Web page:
Overreach, rather than oversight: Jordan and MAGA GOP skating beyond the law
The attempt by conservative House Republicans to intimidate Manhattan District Attorney Alvin Bragg is an abuse of power and antithetical to our federalist structure of government. Congress has no oversight authority over local district attorneys. Former President Donald Trump’s enablers are engaged in nothing but a shameful attempt to protect him from legal scrutiny.
On Saturday, House Judiciary Committee Chair Jim Jordan (R-Ohio) and his fellow MAGA House committee chairs, James Comer (R-Ky.) of Oversight and Bryan Steil (R-Wis.) of House Administration, sent Manhattan District Attorney Alvin Bragg a second letter demanding that he appear before them. This one added a March 31 deadline to their initial request for documents and testimony about the grand jury investigation Bragg’s office is overseeing into possible crimes by Trump.
Thankfully, the attempt at intimidation isn’t working. On March 23, Bragg sent a scathing rebuff to the Republicans’ original letter. Then on Sunday, in response to the congressmen’s second letter, Bragg’s undaunted answer was that “we will continue to follow the facts and be guided by the law in everything we do.”
Why have conservative Republicans in the House decided to try to exercise review of the Manhattan District Attorney? The answer is obvious; they want to discredit the investigation, play to their base and pressure Bragg not to indict Trump.
In doing so, they may also be hoping to pierce the secrecy of the grand jury proceedings in which Trump is being investigated. That secrecy exists for reasons that Jordan and his cohorts understand.
To give potential defendants like Trump extrajudicial discovery of the facts of criminal investigations jeopardizes those investigations.
That can happen because the target of the investigation may use prematurely disclosed information to tamper with witnesses and cut off leads before an investigation is complete. To avoid such dead ends for justice, U.S. Attorneys General typically decline to answer questions from Congress about pending federal criminal investigations. The same is true for a local district attorney like Bragg.
Additionally, in his case, states have sacred rights to enforce their own laws, protected by the Constitution’s 10th amendment, which reserves all unenumerated government authority to the states. That authority is compromised by congressional threats upon sovereign states’ ability to hold the people’s representatives accountable to state law. State district attorneys are chosen locally, usually by election, and are not part of the federal government. Congress does not fund or oversee these offices in any way.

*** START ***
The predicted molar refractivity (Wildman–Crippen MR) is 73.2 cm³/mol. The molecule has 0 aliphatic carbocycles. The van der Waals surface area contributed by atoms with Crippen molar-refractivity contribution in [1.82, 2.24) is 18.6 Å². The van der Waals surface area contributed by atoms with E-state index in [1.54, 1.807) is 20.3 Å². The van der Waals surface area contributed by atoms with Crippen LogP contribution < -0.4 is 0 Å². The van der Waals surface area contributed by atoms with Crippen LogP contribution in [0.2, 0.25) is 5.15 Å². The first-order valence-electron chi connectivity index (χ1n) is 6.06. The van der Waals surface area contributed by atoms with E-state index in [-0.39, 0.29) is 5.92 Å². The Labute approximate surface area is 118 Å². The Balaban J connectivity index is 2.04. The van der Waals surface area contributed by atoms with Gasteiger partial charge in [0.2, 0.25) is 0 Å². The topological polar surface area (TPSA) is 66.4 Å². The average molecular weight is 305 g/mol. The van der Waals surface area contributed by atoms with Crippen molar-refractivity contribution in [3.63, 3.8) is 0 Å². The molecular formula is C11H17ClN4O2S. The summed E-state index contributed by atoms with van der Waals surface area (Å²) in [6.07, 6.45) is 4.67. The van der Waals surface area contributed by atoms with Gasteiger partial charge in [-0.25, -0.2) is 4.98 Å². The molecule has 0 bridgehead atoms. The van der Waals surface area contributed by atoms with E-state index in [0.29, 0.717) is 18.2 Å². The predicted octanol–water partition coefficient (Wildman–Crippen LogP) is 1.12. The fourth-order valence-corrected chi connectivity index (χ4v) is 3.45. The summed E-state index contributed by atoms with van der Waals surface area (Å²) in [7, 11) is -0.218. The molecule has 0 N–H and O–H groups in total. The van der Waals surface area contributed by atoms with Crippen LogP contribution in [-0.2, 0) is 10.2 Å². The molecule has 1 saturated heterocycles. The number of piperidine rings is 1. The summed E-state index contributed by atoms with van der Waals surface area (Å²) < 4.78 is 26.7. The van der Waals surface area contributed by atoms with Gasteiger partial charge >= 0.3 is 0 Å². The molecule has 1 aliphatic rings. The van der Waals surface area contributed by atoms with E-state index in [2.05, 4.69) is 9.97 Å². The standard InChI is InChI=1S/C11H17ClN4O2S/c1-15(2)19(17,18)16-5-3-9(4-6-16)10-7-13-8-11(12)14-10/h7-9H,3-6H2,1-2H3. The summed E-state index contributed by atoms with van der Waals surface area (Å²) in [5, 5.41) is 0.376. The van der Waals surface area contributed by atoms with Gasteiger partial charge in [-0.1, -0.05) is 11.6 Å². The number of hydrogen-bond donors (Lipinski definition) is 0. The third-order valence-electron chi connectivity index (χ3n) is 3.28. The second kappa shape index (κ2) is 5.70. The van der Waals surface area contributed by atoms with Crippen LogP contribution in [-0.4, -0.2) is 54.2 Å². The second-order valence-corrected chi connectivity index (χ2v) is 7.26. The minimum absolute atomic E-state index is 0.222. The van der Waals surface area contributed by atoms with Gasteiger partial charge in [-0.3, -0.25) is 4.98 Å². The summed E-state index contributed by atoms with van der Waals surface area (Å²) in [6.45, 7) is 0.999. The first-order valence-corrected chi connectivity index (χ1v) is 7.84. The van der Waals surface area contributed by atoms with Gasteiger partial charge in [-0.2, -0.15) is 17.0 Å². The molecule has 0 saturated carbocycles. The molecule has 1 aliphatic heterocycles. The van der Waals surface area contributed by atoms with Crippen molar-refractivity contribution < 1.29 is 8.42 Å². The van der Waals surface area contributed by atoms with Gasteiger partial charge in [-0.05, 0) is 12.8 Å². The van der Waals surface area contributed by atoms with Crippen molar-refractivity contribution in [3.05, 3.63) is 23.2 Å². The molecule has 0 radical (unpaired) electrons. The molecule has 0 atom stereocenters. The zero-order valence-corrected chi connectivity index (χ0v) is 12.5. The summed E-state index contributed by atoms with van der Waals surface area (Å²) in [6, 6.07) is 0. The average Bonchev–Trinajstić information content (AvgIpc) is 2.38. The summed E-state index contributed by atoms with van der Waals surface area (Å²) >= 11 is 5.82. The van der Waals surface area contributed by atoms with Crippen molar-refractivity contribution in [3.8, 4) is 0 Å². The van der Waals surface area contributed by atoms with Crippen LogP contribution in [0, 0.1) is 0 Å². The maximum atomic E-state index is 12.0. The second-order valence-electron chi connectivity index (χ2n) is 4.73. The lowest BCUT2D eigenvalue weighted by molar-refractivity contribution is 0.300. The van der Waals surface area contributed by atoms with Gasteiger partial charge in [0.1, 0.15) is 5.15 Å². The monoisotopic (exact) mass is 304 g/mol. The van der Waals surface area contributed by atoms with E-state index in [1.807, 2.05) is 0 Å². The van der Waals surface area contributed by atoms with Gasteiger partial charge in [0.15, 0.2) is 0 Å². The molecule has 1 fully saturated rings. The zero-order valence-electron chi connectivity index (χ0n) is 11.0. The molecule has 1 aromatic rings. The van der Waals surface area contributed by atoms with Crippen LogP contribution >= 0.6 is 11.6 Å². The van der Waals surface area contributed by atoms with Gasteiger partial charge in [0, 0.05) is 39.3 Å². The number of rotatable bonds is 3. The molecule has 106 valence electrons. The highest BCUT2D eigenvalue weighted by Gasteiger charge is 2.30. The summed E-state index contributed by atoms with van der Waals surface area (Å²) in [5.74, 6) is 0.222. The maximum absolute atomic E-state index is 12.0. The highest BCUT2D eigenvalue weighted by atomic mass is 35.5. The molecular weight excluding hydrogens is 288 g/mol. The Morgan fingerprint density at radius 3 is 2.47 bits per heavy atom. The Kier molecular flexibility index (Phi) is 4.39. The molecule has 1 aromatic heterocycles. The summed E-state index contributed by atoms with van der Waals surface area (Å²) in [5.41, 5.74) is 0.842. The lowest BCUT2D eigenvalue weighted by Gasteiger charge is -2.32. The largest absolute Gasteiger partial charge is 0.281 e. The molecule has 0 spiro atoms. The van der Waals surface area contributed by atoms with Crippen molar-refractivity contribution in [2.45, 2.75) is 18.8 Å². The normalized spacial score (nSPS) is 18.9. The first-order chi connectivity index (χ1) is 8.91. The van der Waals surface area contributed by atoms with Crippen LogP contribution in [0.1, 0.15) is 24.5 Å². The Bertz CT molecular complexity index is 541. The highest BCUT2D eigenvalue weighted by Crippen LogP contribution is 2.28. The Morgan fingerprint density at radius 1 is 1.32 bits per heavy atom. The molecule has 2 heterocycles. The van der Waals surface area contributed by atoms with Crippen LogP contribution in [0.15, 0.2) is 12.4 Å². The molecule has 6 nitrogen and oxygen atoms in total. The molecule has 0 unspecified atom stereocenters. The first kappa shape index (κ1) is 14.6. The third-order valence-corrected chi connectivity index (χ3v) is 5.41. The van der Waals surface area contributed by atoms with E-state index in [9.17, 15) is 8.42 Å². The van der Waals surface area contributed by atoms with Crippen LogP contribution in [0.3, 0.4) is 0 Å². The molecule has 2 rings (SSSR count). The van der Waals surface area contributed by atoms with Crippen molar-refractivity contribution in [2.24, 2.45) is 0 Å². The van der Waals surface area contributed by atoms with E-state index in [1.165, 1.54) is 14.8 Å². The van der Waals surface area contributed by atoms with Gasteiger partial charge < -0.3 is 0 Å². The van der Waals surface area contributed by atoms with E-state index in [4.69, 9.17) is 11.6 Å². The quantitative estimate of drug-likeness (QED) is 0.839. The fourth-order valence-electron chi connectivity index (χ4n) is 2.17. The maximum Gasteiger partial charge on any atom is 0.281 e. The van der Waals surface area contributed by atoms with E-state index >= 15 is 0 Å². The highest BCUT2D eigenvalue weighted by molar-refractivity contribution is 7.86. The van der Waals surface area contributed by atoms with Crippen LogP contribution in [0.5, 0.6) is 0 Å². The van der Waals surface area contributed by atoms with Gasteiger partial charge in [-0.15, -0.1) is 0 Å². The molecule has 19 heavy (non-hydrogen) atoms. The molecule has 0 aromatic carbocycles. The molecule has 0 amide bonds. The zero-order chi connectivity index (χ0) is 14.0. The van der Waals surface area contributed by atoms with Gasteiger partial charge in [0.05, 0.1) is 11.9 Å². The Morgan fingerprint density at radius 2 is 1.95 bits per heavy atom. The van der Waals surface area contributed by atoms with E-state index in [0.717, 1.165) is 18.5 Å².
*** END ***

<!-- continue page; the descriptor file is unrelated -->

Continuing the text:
The MAGA chairs, of course, are free, like anyone, to criticize the investigation — but their claim that they are conducting legitimate oversight is a makeweight to undermine the checks which a state prosecutor is providing on their party’s leader.
In case that partisan purpose isn’t self-evident, Jordan and his colleagues’ latest letter opens with laughable attempts at justifying their purported oversight. Sunday’s letter suggests that Bragg’s investigation of a former president has dangerous implications for the presidency: “[A] president could choose to avoid taking [nationally beneficial] action … because it would negatively impact New York City for fear that he would be subject to a retaliatory prosecution in New York City.”
One glance at history betrays the argument. Which modern president would have been so intimidated had a local prosecutor investigated him? As for the future, how likely is a prosecution without compelling evidence that crimes were committed? There is simply no basis for believing any president would be chilled from taking nationally beneficial action because of this prosecution, should it occur.
The letter goes on as if we are blind to current reality: “Likewise, because the federal government has a compelling interest in protecting the physical safety of former or current presidents, any decision to prosecute [one] raises difficult questions concerning how to vindicate that interest.”
Exactly who is in danger here? Donald Trump was on the hustings Saturday repeating to his followers, “I am your retribution.” The day before, Alvin Bragg received a death threat within hours of a Trump tweet about “death and destruction” if he is indicted. Phony rationales for legitimacy are tip-offs to illegitimacy.
In addition, improper congressional probing of an ongoing prosecution is wholly unnecessary. We have a different and powerful check on potential abuse by prosecutors. They need to convince 12 jurors beyond a reasonable doubt of any defendant’s guilt.
Jordan, Comer and Stiel would like to pull the wool over our eyes by dressing up a partisan wolf’s motivation in the sheep’s clothing of oversight. Alvin Bragg should not participate in the charade.
Erwin Chemerinsky is dean and a professor at the University of California, Berkeley School of Law.
Dennis Aftergut is a former federal prosecutor, currently of counsel to Lawyers Defending American Democracy.
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